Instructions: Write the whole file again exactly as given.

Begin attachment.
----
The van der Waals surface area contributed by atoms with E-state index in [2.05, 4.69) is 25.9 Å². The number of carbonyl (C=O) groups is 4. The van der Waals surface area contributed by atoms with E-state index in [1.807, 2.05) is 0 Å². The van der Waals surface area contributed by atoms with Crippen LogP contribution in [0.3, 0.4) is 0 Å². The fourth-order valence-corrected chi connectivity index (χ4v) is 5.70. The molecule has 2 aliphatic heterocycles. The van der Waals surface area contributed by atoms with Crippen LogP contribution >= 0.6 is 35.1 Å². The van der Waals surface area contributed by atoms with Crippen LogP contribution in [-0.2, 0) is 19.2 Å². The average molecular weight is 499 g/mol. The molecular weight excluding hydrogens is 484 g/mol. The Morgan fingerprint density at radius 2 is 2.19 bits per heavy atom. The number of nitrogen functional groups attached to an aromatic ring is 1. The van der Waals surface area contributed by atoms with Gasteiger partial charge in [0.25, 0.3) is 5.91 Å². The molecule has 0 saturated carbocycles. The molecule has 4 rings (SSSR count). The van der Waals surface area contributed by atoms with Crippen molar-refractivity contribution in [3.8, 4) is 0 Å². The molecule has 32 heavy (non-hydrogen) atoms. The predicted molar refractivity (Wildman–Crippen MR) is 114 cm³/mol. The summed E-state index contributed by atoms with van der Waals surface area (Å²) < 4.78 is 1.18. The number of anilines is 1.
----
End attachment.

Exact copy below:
The van der Waals surface area contributed by atoms with E-state index in [2.05, 4.69) is 25.9 Å². The number of carbonyl (C=O) groups is 4. The van der Waals surface area contributed by atoms with E-state index in [1.807, 2.05) is 0 Å². The van der Waals surface area contributed by atoms with Crippen LogP contribution in [0.3, 0.4) is 0 Å². The fourth-order valence-corrected chi connectivity index (χ4v) is 5.70. The molecule has 2 aliphatic heterocycles. The van der Waals surface area contributed by atoms with Crippen LogP contribution >= 0.6 is 35.1 Å². The van der Waals surface area contributed by atoms with Crippen LogP contribution in [-0.2, 0) is 19.2 Å². The average molecular weight is 499 g/mol. The molecular weight excluding hydrogens is 484 g/mol. The Morgan fingerprint density at radius 2 is 2.19 bits per heavy atom. The number of nitrogen functional groups attached to an aromatic ring is 1. The van der Waals surface area contributed by atoms with Gasteiger partial charge in [0.25, 0.3) is 5.91 Å². The molecule has 0 saturated carbocycles. The molecule has 4 rings (SSSR count). The van der Waals surface area contributed by atoms with Crippen molar-refractivity contribution in [3.8, 4) is 0 Å². The molecule has 32 heavy (non-hydrogen) atoms. The predicted molar refractivity (Wildman–Crippen MR) is 114 cm³/mol. The summed E-state index contributed by atoms with van der Waals surface area (Å²) < 4.78 is 1.18. The number of anilines is 1.